MAXimize Your Commute

Like several PSU students, I take the MAX to school. It’s an efficient way to commute. It takes me about 50 minutes to get to campus from Gresham City Hall. Some advantages of taking the MAX are, saving money on gas and getting free parking at several MAX stations. Occasionally, I like to work the system and drive to the Lloyd Center and park for free there, then hop on the MAX in the free fare zone to campus. It’s free parking and public transportation… hard to beat that!

However, taking this public transportation can be an uncomfortable experience. The MAX is used by many individuals, including strange creepy people who make you feel on edge. I have lost track of the amount of times I had to get up and move to a different seat or get off the MAX and get on a different train. I have also noticed that a lot of young women put up with stranger’s inappropriate behavior by staring out the window or plugging in their iPods. We often see strangers meeting on a train or subway in movies and falling in love. However, in reality most people do their best to avoid any kind of contact with others aboard the MAX.

In order to change this pattern and create a safer environment, TriMet needs to step it up with more security. Although there are security cameras, I rarely see police or TriMet security on board. This is leading to increased crime rates at MAX stations and instilling fear in the public.

What’s your experience commuting on TriMet to PSU?

9 thoughts on “MAXimize Your Commute

  1. Joe says:

    You’ve had to get off the max or move to another seat? I’ve never had to do that. I’ve never heard of anyone having to do that, and I’ve never seen anyone being harassed except by people trying to get us to vote.

    My experiences have been so opposite of yours that I honestly have a hard time believing it. I mean, I can believe that you decide to move to a different seat occasionally, but more times than you can count? It just sounds like fear mongering.

    I do realize that as a woman you might be more susceptible to harassment by creepy guys, but I’ve honestly never seen it happen on the bus or the MAX. I’m not an un-observant person either, as people watching is the best diversion TriMet has to offer.

    What kind of behavior are you referring to specifically? Maybe it was too quiet for me to hear or always happening out of sight. I ask because if someone is doing something inappropriate to a girl, I’d have no problem interfering.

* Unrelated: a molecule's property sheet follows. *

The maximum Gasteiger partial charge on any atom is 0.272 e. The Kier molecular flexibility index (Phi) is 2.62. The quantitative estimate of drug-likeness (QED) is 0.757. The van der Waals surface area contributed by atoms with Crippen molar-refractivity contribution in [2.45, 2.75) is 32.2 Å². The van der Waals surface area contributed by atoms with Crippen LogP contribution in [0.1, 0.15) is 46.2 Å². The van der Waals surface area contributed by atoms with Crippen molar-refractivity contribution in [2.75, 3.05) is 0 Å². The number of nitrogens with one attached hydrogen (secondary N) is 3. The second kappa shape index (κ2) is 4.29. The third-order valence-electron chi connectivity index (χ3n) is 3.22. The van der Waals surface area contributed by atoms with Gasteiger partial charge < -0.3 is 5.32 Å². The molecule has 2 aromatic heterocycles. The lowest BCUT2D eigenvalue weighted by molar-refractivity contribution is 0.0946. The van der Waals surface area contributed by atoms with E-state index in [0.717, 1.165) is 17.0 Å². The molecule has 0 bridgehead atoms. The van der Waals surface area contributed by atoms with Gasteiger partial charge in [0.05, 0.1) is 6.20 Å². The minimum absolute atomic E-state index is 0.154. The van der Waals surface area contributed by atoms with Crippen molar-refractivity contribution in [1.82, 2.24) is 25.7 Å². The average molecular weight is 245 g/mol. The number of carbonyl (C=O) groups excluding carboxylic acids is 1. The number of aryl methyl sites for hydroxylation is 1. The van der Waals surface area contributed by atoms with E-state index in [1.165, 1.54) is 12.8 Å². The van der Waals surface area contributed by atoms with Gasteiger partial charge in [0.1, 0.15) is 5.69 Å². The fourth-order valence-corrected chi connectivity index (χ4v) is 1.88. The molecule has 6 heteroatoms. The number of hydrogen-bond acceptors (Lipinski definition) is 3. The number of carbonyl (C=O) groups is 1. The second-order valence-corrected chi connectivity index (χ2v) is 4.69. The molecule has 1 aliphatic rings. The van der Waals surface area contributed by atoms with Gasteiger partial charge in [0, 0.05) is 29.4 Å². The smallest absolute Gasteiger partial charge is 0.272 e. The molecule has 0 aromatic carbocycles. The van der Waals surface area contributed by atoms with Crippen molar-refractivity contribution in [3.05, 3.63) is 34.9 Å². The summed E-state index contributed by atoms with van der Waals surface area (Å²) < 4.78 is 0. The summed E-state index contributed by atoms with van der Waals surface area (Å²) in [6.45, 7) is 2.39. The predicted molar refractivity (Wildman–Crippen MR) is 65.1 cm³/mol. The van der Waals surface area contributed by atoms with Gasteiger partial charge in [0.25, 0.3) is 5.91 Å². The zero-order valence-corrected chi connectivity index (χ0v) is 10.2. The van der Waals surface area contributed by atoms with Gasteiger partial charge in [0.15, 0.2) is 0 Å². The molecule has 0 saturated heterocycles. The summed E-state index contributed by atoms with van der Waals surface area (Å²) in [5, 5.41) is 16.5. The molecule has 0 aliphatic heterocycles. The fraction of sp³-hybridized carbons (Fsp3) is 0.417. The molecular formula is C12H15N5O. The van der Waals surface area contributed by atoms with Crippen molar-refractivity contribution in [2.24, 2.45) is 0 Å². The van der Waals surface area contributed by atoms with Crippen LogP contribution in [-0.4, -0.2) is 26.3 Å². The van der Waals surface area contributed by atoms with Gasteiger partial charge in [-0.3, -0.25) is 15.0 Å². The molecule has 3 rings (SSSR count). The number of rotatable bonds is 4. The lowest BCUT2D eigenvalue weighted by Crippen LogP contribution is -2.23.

• Richelle Beck says:

      I used to ride the SE Portland Max to Gateway and I have been harrassed by many men, almost every time I rode it. One time it was by a group of 3 men who thought I was talking on the phone and not listening to them. They proceded to have an extremely lewd conversation about me. Now I ride the NE to Expo Center Max and I don’t get bothered at all. Of course, I have learned to sit in the row that faces a wall so no one can turn around and start talking to me, but even when those seats are availabe, I have no trouble. SE Portland just seems to carry its own special folks!

      • Atziri Sanchez says:

        Richelle: I definetly think location has to do with how often these situations occur. I am not surprised that you had these experiences near Gateway. I think that an increase in security would really reduce these situations. If they see a police officer on board, they are less likely to behave inappropriately.

    • Atziri Sanchez says:

      Joe: Thanks for your comment. I’m glad you’ve had a pleasant experience with TriMet. I’m not trying to bash on the MAX, I’m only speaking my experiences, and they do highly involve harrasment. I think the fact that we are different genders has a lot to do with it. I’m really surprised you haven’t noticed this sort of behavior on board. To answer your question, the kind of behavior I am talking about is older men sitting next to me, and making me feel uncomfortable by: starring, getting to close for comfort, and talking very inappropriately to me. What’s worse is that they continuously do this the whole ride, so I decided I’m not going to put up with it and started changing seats or getting off the MAX. This behavior doesn’t usually occur in a very noticable manner. I’m sure others usually think its just two people having a conversation, but little do they know the female feels very uncomfortable and maybe in danger.